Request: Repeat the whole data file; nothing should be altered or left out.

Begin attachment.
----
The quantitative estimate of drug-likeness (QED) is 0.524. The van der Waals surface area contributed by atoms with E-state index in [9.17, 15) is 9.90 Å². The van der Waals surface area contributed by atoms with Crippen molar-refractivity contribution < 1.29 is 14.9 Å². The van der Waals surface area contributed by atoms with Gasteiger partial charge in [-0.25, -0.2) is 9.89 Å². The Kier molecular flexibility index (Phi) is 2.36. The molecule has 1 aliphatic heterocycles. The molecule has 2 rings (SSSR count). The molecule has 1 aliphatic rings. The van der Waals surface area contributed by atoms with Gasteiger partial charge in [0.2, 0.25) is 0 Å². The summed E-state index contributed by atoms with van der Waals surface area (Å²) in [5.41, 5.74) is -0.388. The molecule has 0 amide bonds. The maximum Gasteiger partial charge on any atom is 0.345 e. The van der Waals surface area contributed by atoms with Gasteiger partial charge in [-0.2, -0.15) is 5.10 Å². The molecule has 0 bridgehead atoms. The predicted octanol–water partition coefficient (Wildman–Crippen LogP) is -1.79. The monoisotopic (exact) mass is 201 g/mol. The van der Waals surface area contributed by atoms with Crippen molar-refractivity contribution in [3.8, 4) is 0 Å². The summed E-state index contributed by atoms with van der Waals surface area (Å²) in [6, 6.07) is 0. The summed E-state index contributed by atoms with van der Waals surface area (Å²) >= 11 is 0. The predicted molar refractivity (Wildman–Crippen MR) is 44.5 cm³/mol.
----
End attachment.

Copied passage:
The quantitative estimate of drug-likeness (QED) is 0.524. The van der Waals surface area contributed by atoms with E-state index in [9.17, 15) is 9.90 Å². The van der Waals surface area contributed by atoms with Crippen molar-refractivity contribution < 1.29 is 14.9 Å². The van der Waals surface area contributed by atoms with Gasteiger partial charge in [-0.25, -0.2) is 9.89 Å². The Kier molecular flexibility index (Phi) is 2.36. The molecule has 1 aliphatic heterocycles. The molecule has 2 rings (SSSR count). The molecule has 1 aliphatic rings. The van der Waals surface area contributed by atoms with Gasteiger partial charge in [0.2, 0.25) is 0 Å². The summed E-state index contributed by atoms with van der Waals surface area (Å²) in [5.41, 5.74) is -0.388. The molecule has 0 amide bonds. The maximum Gasteiger partial charge on any atom is 0.345 e. The van der Waals surface area contributed by atoms with Gasteiger partial charge in [-0.2, -0.15) is 5.10 Å². The molecule has 0 bridgehead atoms. The predicted octanol–water partition coefficient (Wildman–Crippen LogP) is -1.79. The monoisotopic (exact) mass is 201 g/mol. The van der Waals surface area contributed by atoms with Crippen molar-refractivity contribution in [3.8, 4) is 0 Å². The summed E-state index contributed by atoms with van der Waals surface area (Å²) in [6, 6.07) is 0. The summed E-state index contributed by atoms with van der Waals surface area (Å²) >= 11 is 0. The predicted molar refractivity (Wildman–Crippen MR) is 44.5 cm³/mol.